How can a Traditional Comanche relate to Jesus? Nov 26, 2004 18:12:15 GMT -5
Post by Blu on Nov 26, 2004 18:12:15 GMT -5
Walks In Spirit often gets asked this question. Many people have the misconception that Indians worship animals, like the eagle or the buffalo. This is not true. The Cayce readings reflect the understanding that Walks In Spirit and I had come to independently of each other and the Cayce readings. But nothing expresses it better for us than the Cayce readings. With Christmas approaching I am going to begin a series of posts about Jesus, and hopefully if it didn't ever make sense to you before, maybe it will now. The following article was written by a member of the A.R.E. staff and a very sweet man, we have really come to appreciate Kevins patience with the chatters!
What Shall We Do with Jesus?
Over the years, well-meaning individuals on all sides of the argument have become upset over this question.
ecently I was reminded how divisive the subject of Jesus can be, among far too many individuals. A.R.E.'s conference department hosted a sold-out event that surpassed our parking capacity. In order to address the situation, a local Protestant church was called and asked if we could rent their empty parking lot on a Saturday – A.R.E. planned to bus the conferees between the parking lot and the conference center. The response from a woman in the church office was quick and to the point: “We don’t want anything to do with A.R.E. – we’re a Christian church!” This experience has not been limited to Christian denominations. A.R.E. has received antagonistic letters regarding Jesus from individuals from non-Christian backgrounds as well as from people who have moved away from their Christian roots who sometimes complain that A.R.E. is “too Jesus-oriented.” At the same time, the A.R.E. receives an equal number of letters stating that there isn't enough said about Jesus. Over the years, well-meaning individuals on all sides of the argument have become extremely upset over this topic. The Jesus in the Edgar Cayce readings is not generally the same Jesus we were brought up with – regardless of whether we were raised Christian or non-Christian. In fact, the readings offer an approach to the life and work of Jesus that unifies all of humankind rather than divides it. Along these same lines, professional psychic Kevin Ryerson once told an A.R.E. conference audience, “If your path is Hindu, and you hear of the mission of Jesus, there should be fulfillment … If your path is Buddhist, and you hear of Jesus, there should be the awareness that your paths are the same … If you are Islamic and you hear of Jesus, there should be a recognition …” Jesus exemplified a pattern of spiritual fulfillment that is applicable for every soul. In one reading, that pattern was described as: “the awareness within each soul, imprinted in pattern on the mind and waiting to be awakened by the will, of the soul’s oneness with God.” (5749-14) Also referred to as the Christ Consciousness, this pattern is applicable to every individual regardless of religious or personal beliefs. The Christ pattern is simply that portion of the soul that is in perfect accord with the ator and waiting to find expression in our lives: “For the Master, Jesus, even the Christ, is the pattern for every man in the earth, whether he be Gentile or Jew, Parthenian or Greek. For all have the pattern, whether they call on that name or not ...” (3528-1) Although the readings do affirm that Jesus was a son of God, they also state that the same thing is true about each and every soul. In other words, Jesus was like each one of us and, ultimately, each one of us is destined to be like Him. Perhaps, surprisingly, Jesus said likewise: “They are not of the world, even as I am not of the world … That they all may be one; as thou, Father, art in me, and I in thee, that they also may be one in us: that the world may believe that thou has sent me. And the glory which thou gavest me I have given them; that they may be one, even as we are one. (John 17:16, 21-22) And, “Is it not written in your law, said, Ye are gods?” (John 10:34) Part of the problem in today’s world is that a vocal minor- Pity has decided to answer this question without considering any other possible responses. Their answer has turned off many from even looking into the question for themselves. The truth of the matter is that the Jesus in the Cayce readings is not interested in religious conversion, denominationalism, or rapture scenarios. Instead, this Jesus is a supportive, elder brother who exemplified a pattern of behavior that is potential within us all. When Cayce asked, “What shall we do with Jesus?” he had a very different answer in mind: “What will ye do with this man thy elder brother, thy Christ, who ... has shown thee the more excellent way. Not in mighty deeds of valor, not in the exaltation of thy knowledge or thy power; but in the gentleness of the things of the spirit: Love, kindness, longsuffering, patience; these thy brother hath shown thee that thou, applying them in thy associations with thy fellow man day by day, here a little, there a little, may become one with Him as He has destined that thou shouldst be!" (849-11) Even in the midst of our diversity, we share a common spiritual heritage. We are all children of the same God. We are all part of the one spiritual Source. And, we are all destined to return to our Creator, our Mother/Father, our God.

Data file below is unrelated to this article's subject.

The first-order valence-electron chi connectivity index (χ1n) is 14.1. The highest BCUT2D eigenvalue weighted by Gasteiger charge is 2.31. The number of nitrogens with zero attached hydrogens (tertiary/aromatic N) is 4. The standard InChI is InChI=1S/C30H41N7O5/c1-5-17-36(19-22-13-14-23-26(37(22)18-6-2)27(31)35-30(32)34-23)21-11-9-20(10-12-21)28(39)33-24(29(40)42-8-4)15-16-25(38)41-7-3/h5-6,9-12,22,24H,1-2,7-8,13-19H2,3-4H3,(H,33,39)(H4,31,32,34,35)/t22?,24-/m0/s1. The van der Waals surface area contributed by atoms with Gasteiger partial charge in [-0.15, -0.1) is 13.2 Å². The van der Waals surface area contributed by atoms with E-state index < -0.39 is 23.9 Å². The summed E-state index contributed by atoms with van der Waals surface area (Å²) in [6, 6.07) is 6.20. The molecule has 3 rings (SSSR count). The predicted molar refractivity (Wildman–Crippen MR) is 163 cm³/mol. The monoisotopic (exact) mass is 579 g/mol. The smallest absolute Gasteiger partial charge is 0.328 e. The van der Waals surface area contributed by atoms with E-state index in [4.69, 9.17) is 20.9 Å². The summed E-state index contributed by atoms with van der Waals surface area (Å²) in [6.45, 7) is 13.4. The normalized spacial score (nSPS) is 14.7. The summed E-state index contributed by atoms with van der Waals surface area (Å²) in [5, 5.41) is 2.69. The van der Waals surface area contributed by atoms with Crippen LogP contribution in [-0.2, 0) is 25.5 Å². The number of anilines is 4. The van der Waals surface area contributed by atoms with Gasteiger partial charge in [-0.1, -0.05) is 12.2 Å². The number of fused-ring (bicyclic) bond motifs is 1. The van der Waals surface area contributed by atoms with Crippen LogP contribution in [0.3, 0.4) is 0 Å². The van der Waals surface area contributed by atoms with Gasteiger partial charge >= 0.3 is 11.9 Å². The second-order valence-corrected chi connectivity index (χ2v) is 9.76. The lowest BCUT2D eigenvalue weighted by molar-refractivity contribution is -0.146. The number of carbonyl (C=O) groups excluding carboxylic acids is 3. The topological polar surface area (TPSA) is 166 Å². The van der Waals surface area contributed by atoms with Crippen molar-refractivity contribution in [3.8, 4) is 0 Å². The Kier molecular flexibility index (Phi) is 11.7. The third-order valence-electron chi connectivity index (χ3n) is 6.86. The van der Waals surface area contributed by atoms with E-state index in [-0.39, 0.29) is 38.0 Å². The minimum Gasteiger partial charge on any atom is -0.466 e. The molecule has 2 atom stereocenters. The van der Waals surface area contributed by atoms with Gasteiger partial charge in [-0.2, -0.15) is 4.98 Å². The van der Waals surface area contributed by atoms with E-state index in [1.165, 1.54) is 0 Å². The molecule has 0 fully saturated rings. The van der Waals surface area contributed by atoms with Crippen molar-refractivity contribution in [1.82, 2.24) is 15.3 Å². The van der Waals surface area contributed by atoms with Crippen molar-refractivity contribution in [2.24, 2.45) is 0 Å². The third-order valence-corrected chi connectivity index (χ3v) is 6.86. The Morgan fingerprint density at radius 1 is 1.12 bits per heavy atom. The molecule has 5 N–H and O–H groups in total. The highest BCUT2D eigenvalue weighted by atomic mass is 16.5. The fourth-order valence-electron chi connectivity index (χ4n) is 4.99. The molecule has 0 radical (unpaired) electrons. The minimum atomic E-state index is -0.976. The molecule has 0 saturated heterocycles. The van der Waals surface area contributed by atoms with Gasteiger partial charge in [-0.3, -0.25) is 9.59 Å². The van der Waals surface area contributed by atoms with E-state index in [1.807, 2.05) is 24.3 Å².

Kevin J. Todeschi